Can you explain what a seed bed is and how it is prepared?

A seed bed is a piece of ground that is kept solely for raising hardy plants from seed. It should if possible be sited in a sheltered position which gets plenty of light but not too much direct sun. To prepare it, fork the ground over, dig in some humus-forming material such as well-rotted manure, compost, shredded bark, or peat, and add a general-purpose fertiliser. Then tread it down, and finally rake it in at least two directions to break the soil down to a fine crumbly texture, so that the surface has no earth clods or large stones. This preparation is best done when the soil is neither too wet nor too dry but just moist, so that the particles bind together when squeezed.

How do I sow and look after seedlings in a seed bed?

Sow seed in rows 100-150 mm (4-6 in) apart. Put pegs at either end of where the row is to go, tie string tightly to the pegs so that it rests on the surface of the soil, and with the side of a hoe make a very shallow V-shaped drill (furrow) by drawing the hoe backwards, against the string to keep the drill in a straight line. Scatter the seeds very thinly in the drill and rake the soil back over them. Finally put in labels to show what seeds are sown where.

If the soil dries, water it thoroughly using a sprinkler or a watering can with a fine-rose sprinkle head. Remove any weeds to prevent competition with the young plants.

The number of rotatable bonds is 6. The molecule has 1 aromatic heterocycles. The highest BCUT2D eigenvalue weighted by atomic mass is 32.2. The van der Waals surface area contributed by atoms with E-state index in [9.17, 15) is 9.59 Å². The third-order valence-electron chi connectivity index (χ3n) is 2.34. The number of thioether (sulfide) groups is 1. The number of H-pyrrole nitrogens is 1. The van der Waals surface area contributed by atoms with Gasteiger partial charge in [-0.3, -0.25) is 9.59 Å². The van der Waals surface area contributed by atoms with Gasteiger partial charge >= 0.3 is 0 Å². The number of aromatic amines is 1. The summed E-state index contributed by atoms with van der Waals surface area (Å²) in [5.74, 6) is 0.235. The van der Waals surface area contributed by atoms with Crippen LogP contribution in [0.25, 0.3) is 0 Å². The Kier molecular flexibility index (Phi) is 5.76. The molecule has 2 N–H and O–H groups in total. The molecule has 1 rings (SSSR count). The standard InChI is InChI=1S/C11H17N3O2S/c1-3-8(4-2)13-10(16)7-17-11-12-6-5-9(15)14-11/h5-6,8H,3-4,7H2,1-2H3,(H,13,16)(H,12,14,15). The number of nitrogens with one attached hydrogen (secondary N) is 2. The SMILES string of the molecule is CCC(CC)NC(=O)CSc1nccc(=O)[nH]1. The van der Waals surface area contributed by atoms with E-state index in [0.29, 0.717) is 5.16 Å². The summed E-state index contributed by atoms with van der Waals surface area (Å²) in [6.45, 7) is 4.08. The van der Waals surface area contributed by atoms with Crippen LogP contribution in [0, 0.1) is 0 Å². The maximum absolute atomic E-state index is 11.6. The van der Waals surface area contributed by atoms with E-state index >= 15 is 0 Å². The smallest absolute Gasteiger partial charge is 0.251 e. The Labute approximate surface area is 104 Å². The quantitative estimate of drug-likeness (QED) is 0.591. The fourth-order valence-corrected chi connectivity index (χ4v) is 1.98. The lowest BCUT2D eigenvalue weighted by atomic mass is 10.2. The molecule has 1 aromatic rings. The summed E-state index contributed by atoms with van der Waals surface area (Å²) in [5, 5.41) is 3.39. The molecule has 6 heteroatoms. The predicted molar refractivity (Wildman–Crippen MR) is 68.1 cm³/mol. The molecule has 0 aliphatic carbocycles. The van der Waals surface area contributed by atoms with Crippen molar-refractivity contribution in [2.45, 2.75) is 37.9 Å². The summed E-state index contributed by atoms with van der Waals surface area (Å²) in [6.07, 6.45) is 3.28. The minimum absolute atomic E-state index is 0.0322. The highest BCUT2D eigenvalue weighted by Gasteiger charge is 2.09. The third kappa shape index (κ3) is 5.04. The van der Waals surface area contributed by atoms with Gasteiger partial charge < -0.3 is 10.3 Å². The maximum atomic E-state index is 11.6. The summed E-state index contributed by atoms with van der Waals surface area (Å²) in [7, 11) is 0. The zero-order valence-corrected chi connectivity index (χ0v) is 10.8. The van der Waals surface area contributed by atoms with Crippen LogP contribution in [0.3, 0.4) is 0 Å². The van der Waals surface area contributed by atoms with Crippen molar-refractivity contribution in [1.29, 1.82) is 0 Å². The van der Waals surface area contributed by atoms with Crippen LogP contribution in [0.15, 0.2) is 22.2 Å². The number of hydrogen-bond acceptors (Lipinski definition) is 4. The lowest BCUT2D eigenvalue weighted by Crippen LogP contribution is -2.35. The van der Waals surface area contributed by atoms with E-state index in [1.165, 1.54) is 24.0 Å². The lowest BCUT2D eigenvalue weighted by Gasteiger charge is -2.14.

When the seedlings are 50-75 mm (2-3 in) tall they should be thinned and transplanted. Ease the seedlings out of the ground with a hand fork and replant them in well-prepared soil 150-200 mm (6-8 in) apart. The best way to make a hole for the little plants is with a dibber or a hand trowel. Firm in the soil around each plant and water it thoroughly. Keep them watered every morning if the soil gets dry and until the plants are growing strongly again. There is no need to discard any seedlings unless they are diseased or damaged.

Could you describe the method of digging up spring bedding plants and setting them in the bed or border?

Use either a small garden fork or a hand fork to lift (dig up) the plants. Do this on a cool, preferably cloudy day, so that the roots do not dry out and the plants wilt. Move them to their new positions and get them planted as quickly as possible. Make the planting holes with a hand trowel, setting the plants to the intervals recommended on the seed packet and to the same depth as the soil mark visible on the stem. Firm the soil around the roots, and water in. Continue to water as necessary until the plants are established.

I am at present planning a bedding scheme. Do I really need to plot in detail on graph paper exactly what bedding plants and hardy annuals are to be placed where and at what planting distances?

It is certainly wise, if you are an inexperienced gardener, to draw a rough plan of the bed to be sown or planted so that a decision can be made as to what flowers to grow and how many of each type will be needed. It can also help you to create a harmonious colour scheme, and to arrange that when one group of plants is not in flower a neighbouring group is, so ensuring that your bed or border always has a focal point. In addition, if a formal ‘carpet’ effect of bedding plants of mainly low-growing subjects is to be created, any possible monotony can be spotted and relieved by a single or a group of taller-growing ‘dot’ (feature) plants.